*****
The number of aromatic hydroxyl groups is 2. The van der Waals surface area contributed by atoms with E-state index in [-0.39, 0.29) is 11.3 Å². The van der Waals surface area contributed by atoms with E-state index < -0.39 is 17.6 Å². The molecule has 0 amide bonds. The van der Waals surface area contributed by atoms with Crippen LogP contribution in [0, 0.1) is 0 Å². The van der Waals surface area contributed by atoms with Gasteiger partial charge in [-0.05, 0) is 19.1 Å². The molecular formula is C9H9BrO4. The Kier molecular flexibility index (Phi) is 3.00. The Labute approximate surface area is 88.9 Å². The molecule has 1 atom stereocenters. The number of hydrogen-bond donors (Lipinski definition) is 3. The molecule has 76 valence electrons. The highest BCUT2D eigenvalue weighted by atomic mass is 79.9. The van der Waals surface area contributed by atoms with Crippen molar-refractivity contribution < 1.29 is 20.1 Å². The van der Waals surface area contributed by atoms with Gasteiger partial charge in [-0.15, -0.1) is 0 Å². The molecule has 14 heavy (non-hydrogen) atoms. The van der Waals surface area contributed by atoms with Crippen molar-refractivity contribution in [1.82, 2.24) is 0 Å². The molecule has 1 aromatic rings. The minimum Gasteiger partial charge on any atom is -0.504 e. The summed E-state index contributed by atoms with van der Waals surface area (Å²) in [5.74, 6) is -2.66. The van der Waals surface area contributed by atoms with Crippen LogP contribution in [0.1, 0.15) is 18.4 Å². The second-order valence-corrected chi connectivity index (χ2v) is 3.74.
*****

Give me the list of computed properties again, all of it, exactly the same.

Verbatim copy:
The number of aromatic hydroxyl groups is 2. The van der Waals surface area contributed by atoms with E-state index in [-0.39, 0.29) is 11.3 Å². The van der Waals surface area contributed by atoms with E-state index < -0.39 is 17.6 Å². The molecule has 0 amide bonds. The van der Waals surface area contributed by atoms with Crippen LogP contribution in [0, 0.1) is 0 Å². The van der Waals surface area contributed by atoms with Gasteiger partial charge in [-0.05, 0) is 19.1 Å². The molecular formula is C9H9BrO4. The Kier molecular flexibility index (Phi) is 3.00. The Labute approximate surface area is 88.9 Å². The molecule has 1 atom stereocenters. The number of hydrogen-bond donors (Lipinski definition) is 3. The molecule has 76 valence electrons. The highest BCUT2D eigenvalue weighted by atomic mass is 79.9. The van der Waals surface area contributed by atoms with Crippen molar-refractivity contribution < 1.29 is 20.1 Å². The van der Waals surface area contributed by atoms with Gasteiger partial charge in [-0.15, -0.1) is 0 Å². The molecule has 14 heavy (non-hydrogen) atoms. The van der Waals surface area contributed by atoms with Crippen molar-refractivity contribution in [1.82, 2.24) is 0 Å². The molecule has 1 aromatic rings. The minimum Gasteiger partial charge on any atom is -0.504 e. The summed E-state index contributed by atoms with van der Waals surface area (Å²) in [5.74, 6) is -2.66. The van der Waals surface area contributed by atoms with Crippen LogP contribution in [0.1, 0.15) is 18.4 Å². The second-order valence-corrected chi connectivity index (χ2v) is 3.74.